Telling my story in the profession I’m in is difficult.  I struggle with walking the line of professionalism as a therapist and personally over-sharing.  So here goes my attempt at both:

My spouse and best friend was diagnosed with cancer in 2009.  At the time of diagnosis, we had three wonderful children.

When you hear the words:


and chemo

and radiation

and lifespan;

the meaning of life really does change in an instant.

We had an incredible team of doctors, and an enormous amount of faith.  The process of healing from cancer is interesting.  Tearing down one’s immune system so that it will come back bigger and better, is let’s just say, NOT FUN.

We went on this terrifying ride.  We heard good news that we celebrated, and relapses that were devastating.  All the while knowing and praying that life would return to us in a way that would make sense again.  I know now that hoping as hard as we did, and believing as confidently as we did, is what got us through four years of a valiant fight.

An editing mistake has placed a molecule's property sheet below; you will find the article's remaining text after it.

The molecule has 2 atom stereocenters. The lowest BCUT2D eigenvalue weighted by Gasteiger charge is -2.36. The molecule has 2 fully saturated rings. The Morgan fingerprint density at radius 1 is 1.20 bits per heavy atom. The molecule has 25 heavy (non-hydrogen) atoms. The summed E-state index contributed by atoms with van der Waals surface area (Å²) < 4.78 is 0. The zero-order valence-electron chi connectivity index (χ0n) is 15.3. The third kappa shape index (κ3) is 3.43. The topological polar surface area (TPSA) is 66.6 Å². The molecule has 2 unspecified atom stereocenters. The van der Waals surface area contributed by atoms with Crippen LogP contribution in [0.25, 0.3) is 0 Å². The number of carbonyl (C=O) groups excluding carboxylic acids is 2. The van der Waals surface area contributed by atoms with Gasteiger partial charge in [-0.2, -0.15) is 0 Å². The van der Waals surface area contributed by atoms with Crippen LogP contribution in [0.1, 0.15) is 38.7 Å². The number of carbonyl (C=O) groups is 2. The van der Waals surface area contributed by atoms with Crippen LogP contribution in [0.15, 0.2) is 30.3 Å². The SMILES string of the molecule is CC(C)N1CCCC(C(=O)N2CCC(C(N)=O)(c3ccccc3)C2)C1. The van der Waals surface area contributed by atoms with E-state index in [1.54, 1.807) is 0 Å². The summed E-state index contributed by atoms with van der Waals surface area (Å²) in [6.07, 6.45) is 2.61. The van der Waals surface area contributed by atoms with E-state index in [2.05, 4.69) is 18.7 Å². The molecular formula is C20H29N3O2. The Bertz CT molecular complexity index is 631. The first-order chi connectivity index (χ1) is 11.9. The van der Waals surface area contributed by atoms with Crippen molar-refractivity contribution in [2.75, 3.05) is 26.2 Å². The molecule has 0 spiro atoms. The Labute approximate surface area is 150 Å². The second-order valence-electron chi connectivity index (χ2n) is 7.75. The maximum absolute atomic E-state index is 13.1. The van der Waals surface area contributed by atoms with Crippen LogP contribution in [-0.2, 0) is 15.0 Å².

We would stare at our “Never, Never, Never Give Up” magnet on the fridge daily.  Our life was loving each other, and our children, with the same intensity that we used to wage war on these cancer cells.  The more aggressive the cancer got, the more aggressively we loved, prayed, and visualized wholeness.

Last year, we lost our battle.  It wasn’t due to lack of anything.  The cancer just won.

My perception of life has so radically altered, that I am left with the knowledge that love does conquer all.  This may sound ridiculous, however, I have found that through intense suffering really does come intense love, learning, strength, and oddly, a profound appreciation. This way of thinking sustains me.

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